How do I make a fluted column like the one in the picture

I have a commission to render a kitchen. The island has a round fluted column. I’d like to include the flutes in the rendering, if possible. I’m using Podium for the final image.

The way I would do it is to draw the volume of the cut and intersect it with the column. I think I’ve done a tutorial. I’ll see if I can find it.

No luck on the old tutorial but see if this helps. There are a number of approaches and I expect someone else will be along with another one.

Draw a profile and path for Follow Me to make the volume of space for flute “cutter”.
Draw the column. In this case I’ve drawing a sector of the column starting with a circle and some radii.
After deleting the rest of the circle, pull it up with Push/Pull.
Intersect the “cutter” shape with the sector of the column and then delete the unneeded faces.
Copy/Rotate the column sector to make a radial array. In this case it was rotate 30°, Enter, x11, Enter to make the required number of copies. The exact angle for the sector and the number will be determined by the number of flutes you want. My column has 12 flutes.
Finally erase the edges on the top and bottom and soften the rest of the edges.

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Okay, here’s a slightly different method:



Both ideas look like they’ll work. Gully, you did all of the work… is there any way to send me the SKP file? It would save a bunch of time on a biG project.

I think it would be more beneficial for you to give it a whirl yourself. The work entailed is really not much, particularly considering you need model only one flute and one column. The rest is copies.

I hope you’re starting your big project because you expect to enjoy doing it.


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I thought you’d say that… thanks to you and Dave for the input. I will apply it.

Hi mmarcovitch, hi folks.

Click in sequence on the scenes tabs of this SU file (old tutorial) to see a way of making the flutes.

Just ideas.


Fluted_column2.skp (1.1 MB)

I finally got it. But it wasn’t as I would have expected. I was working with the columns in actual size, 3" in diameter, and was using a flute that was 1/4" across. I couldn’t get the flutes to lathe with the ends rounded. And then when I attempted to embed them into the column, intersected their faces and attempted to remove the outer half, the whole flute disappear and all that was left was the outline on the column’s surface. I tried this multiple times. Finally I tried to do a sample flute lathe, Follow-me operation, but made the shapes much larger. It worked. It created a properly shaped flute-shaped cylinder. So I decided to scale the entire column up 300%, went through all the steps again, and it worked! The flutes behaved properly and were perfectly shaped into the column. I then reduced the image after making the whole thing a component, by .33% and everything stayed put. I know I’ve read somewhere that SU does have trouble working in smaller thresholds. I suppose this was an example of that. Anyone have any opinion on the subject?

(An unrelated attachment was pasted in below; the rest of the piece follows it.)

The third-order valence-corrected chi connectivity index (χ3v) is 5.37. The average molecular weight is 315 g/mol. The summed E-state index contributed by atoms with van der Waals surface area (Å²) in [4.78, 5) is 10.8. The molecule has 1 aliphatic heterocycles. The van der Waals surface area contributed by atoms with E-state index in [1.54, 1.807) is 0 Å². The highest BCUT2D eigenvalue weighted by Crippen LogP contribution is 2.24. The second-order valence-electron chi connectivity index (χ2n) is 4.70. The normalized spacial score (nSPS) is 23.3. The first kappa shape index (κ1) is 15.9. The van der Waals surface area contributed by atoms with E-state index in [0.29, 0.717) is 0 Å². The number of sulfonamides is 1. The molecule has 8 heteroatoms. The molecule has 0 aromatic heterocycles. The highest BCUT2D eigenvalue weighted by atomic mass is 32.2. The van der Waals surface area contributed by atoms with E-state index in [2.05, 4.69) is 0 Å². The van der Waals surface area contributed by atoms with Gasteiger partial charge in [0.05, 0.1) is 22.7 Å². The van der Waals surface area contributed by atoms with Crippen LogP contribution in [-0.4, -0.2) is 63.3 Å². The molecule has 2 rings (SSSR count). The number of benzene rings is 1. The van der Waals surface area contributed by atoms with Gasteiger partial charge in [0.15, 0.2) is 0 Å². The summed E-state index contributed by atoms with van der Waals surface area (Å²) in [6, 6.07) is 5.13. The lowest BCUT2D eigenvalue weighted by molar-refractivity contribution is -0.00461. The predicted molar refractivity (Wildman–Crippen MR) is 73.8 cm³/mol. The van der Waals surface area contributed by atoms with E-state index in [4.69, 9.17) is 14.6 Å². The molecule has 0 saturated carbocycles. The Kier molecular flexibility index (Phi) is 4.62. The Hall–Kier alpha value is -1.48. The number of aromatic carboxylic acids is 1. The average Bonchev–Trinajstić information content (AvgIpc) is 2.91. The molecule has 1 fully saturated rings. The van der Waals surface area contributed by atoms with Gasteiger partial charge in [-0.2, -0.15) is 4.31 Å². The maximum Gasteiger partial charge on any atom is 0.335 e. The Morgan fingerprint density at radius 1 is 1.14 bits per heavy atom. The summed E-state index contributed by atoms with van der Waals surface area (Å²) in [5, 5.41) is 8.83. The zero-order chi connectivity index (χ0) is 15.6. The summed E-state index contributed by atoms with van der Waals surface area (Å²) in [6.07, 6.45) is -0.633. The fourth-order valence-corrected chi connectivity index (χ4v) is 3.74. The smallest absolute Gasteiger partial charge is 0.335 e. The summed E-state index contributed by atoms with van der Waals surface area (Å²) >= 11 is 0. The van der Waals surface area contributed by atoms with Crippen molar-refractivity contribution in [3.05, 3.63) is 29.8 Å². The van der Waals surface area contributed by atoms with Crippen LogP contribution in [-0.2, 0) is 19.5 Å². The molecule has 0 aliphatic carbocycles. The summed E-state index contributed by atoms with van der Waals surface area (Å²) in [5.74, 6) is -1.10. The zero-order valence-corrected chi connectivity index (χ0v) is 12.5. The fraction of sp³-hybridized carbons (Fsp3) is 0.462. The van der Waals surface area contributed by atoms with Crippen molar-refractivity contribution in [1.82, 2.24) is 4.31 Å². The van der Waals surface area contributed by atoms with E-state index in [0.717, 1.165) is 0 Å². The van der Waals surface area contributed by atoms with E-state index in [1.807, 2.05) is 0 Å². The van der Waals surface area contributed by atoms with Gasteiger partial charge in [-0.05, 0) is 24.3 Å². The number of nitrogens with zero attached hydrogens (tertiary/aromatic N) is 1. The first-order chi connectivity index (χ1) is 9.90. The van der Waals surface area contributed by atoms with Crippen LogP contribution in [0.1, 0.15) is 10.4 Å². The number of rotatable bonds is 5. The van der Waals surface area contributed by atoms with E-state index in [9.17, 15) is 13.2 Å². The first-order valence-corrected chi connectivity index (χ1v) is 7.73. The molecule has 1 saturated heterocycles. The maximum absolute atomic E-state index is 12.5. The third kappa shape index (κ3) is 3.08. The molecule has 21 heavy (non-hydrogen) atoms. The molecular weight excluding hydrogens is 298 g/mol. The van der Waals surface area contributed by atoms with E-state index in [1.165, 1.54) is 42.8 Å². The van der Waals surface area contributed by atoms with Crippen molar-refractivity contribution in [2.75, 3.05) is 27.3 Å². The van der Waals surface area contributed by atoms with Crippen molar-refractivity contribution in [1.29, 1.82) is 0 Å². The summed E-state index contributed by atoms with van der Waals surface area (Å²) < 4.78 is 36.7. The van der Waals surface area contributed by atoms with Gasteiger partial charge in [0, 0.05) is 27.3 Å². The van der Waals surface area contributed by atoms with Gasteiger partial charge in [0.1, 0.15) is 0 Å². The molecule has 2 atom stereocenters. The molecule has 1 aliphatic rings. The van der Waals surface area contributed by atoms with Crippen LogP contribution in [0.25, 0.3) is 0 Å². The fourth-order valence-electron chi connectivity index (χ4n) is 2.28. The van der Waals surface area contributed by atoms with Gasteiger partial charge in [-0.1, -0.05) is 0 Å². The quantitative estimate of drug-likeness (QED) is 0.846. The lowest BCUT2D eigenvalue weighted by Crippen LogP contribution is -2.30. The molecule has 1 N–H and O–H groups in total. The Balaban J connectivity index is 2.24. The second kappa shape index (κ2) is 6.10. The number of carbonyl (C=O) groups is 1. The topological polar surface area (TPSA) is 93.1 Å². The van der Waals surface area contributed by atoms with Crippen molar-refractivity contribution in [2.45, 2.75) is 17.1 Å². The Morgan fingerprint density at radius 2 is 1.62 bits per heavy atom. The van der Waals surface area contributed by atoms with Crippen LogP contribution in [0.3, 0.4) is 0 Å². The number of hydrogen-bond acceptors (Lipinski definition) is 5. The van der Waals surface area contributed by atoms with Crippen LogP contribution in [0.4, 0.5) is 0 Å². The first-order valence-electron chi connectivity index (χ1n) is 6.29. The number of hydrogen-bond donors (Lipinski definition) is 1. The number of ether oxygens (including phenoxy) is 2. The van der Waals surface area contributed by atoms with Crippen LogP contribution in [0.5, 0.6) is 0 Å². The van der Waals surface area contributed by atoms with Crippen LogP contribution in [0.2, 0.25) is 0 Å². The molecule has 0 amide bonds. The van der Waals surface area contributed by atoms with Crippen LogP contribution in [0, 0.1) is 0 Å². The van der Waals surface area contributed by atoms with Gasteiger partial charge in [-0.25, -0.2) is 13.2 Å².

Which leads me to another problem/challenge. When I attempted to import this model into the kitchen model, I ran into a stability problem that was nerve wracking. The object would appear on the floor with the “Move” icon on the screen. The twirling rainbow would start turning and the object would jump to another location, then another whirling rainbow, and this went on and on. After a number of tries, shutting down all other open aps, and rebooting, I finally got it to stand still, so I could actually position it where I wanted it. I think my MacBook Pro w/ El Capitan OS X 10.11.4, 16 GB ram, 500 GB SS Drive, Intel Core 4 I7 2.5 GHz processor and 2 GB ram was meeting its limit and I still have a lot of kitchen to “build”. I’m attaching the whole file for your edification.

I just tried uploading the file and it says it’s too big. Perhaps, that’s why things are behaving so badly. What are some techniques for limiting the number of elements in the drawing so the system can hand it?

Your model look good from the screen shot.

Scaling up is a standard method used when small geometry is going to be create.

As for strategies to keep file size down, there are several. The first thing is to purge unused content. Window>Model Info>Statistics.

When you are drawing the model you can use some other techniques to help keep file size down. A big one is limiting the amount of geometry created. In your application of the fluted columns here, you really don’t need the flutes to be incredibly detailed. The same would apply to the door frame profiles and the base molding. You could reduce the number of segments used for the various curves, probably by a great deal, and it wouldn’t show.

There are some other options as well but those are the big ones.

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You seem to have omitted the conical bevel at the top of the square base.


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The transition to the pommel appears to be square in the original photo, though.

Hmm. Right you are. Disregard the bevel alarm.